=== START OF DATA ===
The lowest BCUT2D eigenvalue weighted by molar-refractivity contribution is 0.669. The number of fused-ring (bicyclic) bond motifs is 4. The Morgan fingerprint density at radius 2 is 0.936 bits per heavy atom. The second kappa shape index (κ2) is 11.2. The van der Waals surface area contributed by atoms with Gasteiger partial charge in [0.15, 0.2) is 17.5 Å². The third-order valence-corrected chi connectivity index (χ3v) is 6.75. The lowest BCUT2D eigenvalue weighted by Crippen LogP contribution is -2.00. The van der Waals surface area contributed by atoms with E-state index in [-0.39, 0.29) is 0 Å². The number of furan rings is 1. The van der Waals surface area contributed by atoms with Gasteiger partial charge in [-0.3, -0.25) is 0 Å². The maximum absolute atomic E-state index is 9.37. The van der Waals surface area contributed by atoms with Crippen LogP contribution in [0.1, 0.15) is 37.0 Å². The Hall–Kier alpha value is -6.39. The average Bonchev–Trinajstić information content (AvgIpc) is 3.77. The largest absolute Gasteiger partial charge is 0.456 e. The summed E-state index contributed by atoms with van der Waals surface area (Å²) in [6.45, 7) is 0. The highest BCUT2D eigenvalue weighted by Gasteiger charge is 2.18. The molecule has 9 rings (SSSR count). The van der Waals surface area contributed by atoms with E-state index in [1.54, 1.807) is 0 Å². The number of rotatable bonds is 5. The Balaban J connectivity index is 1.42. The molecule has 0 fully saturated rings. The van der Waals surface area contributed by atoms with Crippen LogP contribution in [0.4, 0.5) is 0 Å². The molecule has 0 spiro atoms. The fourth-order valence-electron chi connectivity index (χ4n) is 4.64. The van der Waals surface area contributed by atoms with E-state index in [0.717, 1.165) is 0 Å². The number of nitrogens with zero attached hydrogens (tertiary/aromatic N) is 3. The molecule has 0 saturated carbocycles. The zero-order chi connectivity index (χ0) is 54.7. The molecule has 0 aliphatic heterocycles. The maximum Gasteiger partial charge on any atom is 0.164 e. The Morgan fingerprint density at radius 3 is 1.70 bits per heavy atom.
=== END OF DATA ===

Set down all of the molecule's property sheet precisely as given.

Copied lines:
The lowest BCUT2D eigenvalue weighted by molar-refractivity contribution is 0.669. The number of fused-ring (bicyclic) bond motifs is 4. The Morgan fingerprint density at radius 2 is 0.936 bits per heavy atom. The second kappa shape index (κ2) is 11.2. The van der Waals surface area contributed by atoms with Gasteiger partial charge in [0.15, 0.2) is 17.5 Å². The third-order valence-corrected chi connectivity index (χ3v) is 6.75. The lowest BCUT2D eigenvalue weighted by Crippen LogP contribution is -2.00. The van der Waals surface area contributed by atoms with E-state index in [-0.39, 0.29) is 0 Å². The number of furan rings is 1. The van der Waals surface area contributed by atoms with Gasteiger partial charge in [-0.3, -0.25) is 0 Å². The maximum absolute atomic E-state index is 9.37. The van der Waals surface area contributed by atoms with Crippen LogP contribution in [0.1, 0.15) is 37.0 Å². The Hall–Kier alpha value is -6.39. The average Bonchev–Trinajstić information content (AvgIpc) is 3.77. The largest absolute Gasteiger partial charge is 0.456 e. The summed E-state index contributed by atoms with van der Waals surface area (Å²) in [6.45, 7) is 0. The highest BCUT2D eigenvalue weighted by Gasteiger charge is 2.18. The molecule has 9 rings (SSSR count). The van der Waals surface area contributed by atoms with E-state index in [1.54, 1.807) is 0 Å². The number of rotatable bonds is 5. The Balaban J connectivity index is 1.42. The molecule has 0 fully saturated rings. The van der Waals surface area contributed by atoms with Crippen LogP contribution in [0.4, 0.5) is 0 Å². The molecule has 0 spiro atoms. The fourth-order valence-electron chi connectivity index (χ4n) is 4.64. The van der Waals surface area contributed by atoms with E-state index in [0.717, 1.165) is 0 Å². The number of nitrogens with zero attached hydrogens (tertiary/aromatic N) is 3. The molecule has 0 saturated carbocycles. The zero-order chi connectivity index (χ0) is 54.7. The molecule has 0 aliphatic heterocycles. The maximum Gasteiger partial charge on any atom is 0.164 e. The Morgan fingerprint density at radius 3 is 1.70 bits per heavy atom.